SNIC
SUPR
SNIC SUPR
Atomic insights into copper canister corrosion- a DFT study
Dnr:

SNIC 2018/5-81

Type:

SNAC Small

Principal Investigator:

Egon Santos

Affiliation:

Stockholms universitet

Start Date:

2018-06-01

End Date:

2018-12-01

Primary Classification:

10304: Condensed Matter Physics

Allocation

Abstract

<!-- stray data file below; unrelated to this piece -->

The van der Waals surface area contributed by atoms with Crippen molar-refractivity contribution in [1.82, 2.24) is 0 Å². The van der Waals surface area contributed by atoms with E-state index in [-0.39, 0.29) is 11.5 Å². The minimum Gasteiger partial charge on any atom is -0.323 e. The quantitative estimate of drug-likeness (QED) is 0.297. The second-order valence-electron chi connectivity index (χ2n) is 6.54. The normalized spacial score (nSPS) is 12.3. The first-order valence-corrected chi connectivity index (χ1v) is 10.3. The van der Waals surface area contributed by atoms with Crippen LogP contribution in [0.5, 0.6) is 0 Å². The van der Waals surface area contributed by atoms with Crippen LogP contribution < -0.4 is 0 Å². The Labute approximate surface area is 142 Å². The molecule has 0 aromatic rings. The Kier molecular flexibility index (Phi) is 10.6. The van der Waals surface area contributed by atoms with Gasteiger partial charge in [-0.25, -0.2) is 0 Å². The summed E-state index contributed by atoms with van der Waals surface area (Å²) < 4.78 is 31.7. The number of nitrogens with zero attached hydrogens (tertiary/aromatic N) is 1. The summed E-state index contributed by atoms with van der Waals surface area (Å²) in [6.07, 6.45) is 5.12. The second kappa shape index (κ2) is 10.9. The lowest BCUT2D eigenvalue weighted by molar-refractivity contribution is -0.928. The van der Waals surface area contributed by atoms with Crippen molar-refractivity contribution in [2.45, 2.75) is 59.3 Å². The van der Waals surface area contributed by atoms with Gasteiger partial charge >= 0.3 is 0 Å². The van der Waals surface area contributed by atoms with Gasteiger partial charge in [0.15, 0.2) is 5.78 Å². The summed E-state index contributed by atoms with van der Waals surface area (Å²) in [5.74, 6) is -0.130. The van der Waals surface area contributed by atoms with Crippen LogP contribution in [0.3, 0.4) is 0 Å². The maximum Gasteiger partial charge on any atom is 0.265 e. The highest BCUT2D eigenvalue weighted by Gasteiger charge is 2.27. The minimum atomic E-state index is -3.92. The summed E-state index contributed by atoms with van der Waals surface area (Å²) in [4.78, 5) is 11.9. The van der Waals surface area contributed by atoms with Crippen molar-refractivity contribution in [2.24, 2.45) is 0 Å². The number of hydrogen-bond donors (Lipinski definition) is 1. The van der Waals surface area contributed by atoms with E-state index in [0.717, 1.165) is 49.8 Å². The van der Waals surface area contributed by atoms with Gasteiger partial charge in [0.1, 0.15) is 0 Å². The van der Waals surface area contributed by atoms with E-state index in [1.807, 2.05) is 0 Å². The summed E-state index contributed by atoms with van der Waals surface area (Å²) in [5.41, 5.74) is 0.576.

Internationally it has been concluded that the best way of storing radioactive waste from nuclear plants is by placing the waste in deep geological repositories. It is considered that an efficient and economically viable way to prevent the waste of coming in contact with the environment is by sealing it in copper canisters.[1] In Sweden the main threat to the integrity of the copper canisters is sulfide-induced corrosion caused by a small concentration of sulfide-containing species present in the surrounding ground water. Furthermore, it has also been discussed in the literature that water can react with the copper surface forming H2 (which can be understood as the cathodic reactions in the electrochemical process). In this project we intend to study corrosive processes on copper from a theoretical point of view. In order to achieve this we have to take into account the conditions of the ambient medium in the nuclear waste repository, especially regarding to pH and corrosion potential. For this reason we plan to use the state-of-the-art methods developed by the group of Professor Jan Rossmeisl[2] for understanding electrochemical processes using DFT calculations. The aim is to understand at an atomic scale the interaction of the species H2S, HS-, H2O, OH-, and H+ as well as the H2 reaction on the most reactive copper surface, the (110) facet. In this way we can obtain insights that are necessary for the design of a safe storage of nuclear waste. 1. King, F., C. Lilja, and M. Vahanen, Progress in the understanding of the long-term corrosion behaviour of copper canisters. Journal of Nuclear Materials, 2013. 438(1-3): p. 228-237. 2. Nielsen, M., et al., Towards first principles modeling of electrochemical electrode-electrolyte interfaces. Surface Science, 2015. 631: p. 2-7.